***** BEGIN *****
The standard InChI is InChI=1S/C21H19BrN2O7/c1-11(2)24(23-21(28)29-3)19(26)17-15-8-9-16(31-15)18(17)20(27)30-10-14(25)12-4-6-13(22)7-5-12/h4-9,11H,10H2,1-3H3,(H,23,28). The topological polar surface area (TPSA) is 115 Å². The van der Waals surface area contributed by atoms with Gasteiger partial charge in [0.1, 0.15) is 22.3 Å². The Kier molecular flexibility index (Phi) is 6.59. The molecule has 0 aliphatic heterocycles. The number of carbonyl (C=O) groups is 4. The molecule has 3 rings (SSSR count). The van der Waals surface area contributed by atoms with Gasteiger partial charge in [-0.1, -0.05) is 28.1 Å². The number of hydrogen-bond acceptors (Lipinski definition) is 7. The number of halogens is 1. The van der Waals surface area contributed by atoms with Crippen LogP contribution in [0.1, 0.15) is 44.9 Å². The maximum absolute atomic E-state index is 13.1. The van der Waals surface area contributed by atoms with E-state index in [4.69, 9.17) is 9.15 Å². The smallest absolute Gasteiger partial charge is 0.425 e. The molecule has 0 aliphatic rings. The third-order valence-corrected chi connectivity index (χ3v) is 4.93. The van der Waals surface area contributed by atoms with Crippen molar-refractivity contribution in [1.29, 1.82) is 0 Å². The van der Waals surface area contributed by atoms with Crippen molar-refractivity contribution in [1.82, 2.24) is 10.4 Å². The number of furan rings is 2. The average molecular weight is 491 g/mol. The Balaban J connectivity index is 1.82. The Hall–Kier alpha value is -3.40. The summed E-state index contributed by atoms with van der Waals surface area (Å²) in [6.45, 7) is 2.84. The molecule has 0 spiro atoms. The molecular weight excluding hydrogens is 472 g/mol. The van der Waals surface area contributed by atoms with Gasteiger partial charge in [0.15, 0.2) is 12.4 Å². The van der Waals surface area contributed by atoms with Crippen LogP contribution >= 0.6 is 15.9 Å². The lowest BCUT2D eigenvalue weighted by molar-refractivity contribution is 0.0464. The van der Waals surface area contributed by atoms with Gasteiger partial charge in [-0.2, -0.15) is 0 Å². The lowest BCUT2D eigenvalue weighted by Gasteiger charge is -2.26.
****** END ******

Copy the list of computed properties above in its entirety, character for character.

The standard InChI is InChI=1S/C21H19BrN2O7/c1-11(2)24(23-21(28)29-3)19(26)17-15-8-9-16(31-15)18(17)20(27)30-10-14(25)12-4-6-13(22)7-5-12/h4-9,11H,10H2,1-3H3,(H,23,28). The topological polar surface area (TPSA) is 115 Å². The van der Waals surface area contributed by atoms with Gasteiger partial charge in [0.1, 0.15) is 22.3 Å². The Kier molecular flexibility index (Phi) is 6.59. The molecule has 0 aliphatic heterocycles. The number of carbonyl (C=O) groups is 4. The molecule has 3 rings (SSSR count). The van der Waals surface area contributed by atoms with Gasteiger partial charge in [-0.1, -0.05) is 28.1 Å². The number of hydrogen-bond acceptors (Lipinski definition) is 7. The number of halogens is 1. The van der Waals surface area contributed by atoms with Crippen LogP contribution in [0.1, 0.15) is 44.9 Å². The maximum absolute atomic E-state index is 13.1. The van der Waals surface area contributed by atoms with E-state index in [4.69, 9.17) is 9.15 Å². The smallest absolute Gasteiger partial charge is 0.425 e. The molecule has 0 aliphatic rings. The third-order valence-corrected chi connectivity index (χ3v) is 4.93. The van der Waals surface area contributed by atoms with Crippen molar-refractivity contribution in [1.29, 1.82) is 0 Å². The van der Waals surface area contributed by atoms with Crippen molar-refractivity contribution in [1.82, 2.24) is 10.4 Å². The number of furan rings is 2. The average molecular weight is 491 g/mol. The Balaban J connectivity index is 1.82. The Hall–Kier alpha value is -3.40. The summed E-state index contributed by atoms with van der Waals surface area (Å²) in [6.45, 7) is 2.84. The molecule has 0 spiro atoms. The molecular weight excluding hydrogens is 472 g/mol. The van der Waals surface area contributed by atoms with Gasteiger partial charge in [0.15, 0.2) is 12.4 Å². The van der Waals surface area contributed by atoms with Crippen LogP contribution >= 0.6 is 15.9 Å². The lowest BCUT2D eigenvalue weighted by molar-refractivity contribution is 0.0464. The van der Waals surface area contributed by atoms with Gasteiger partial charge in [-0.2, -0.15) is 0 Å². The lowest BCUT2D eigenvalue weighted by Gasteiger charge is -2.26.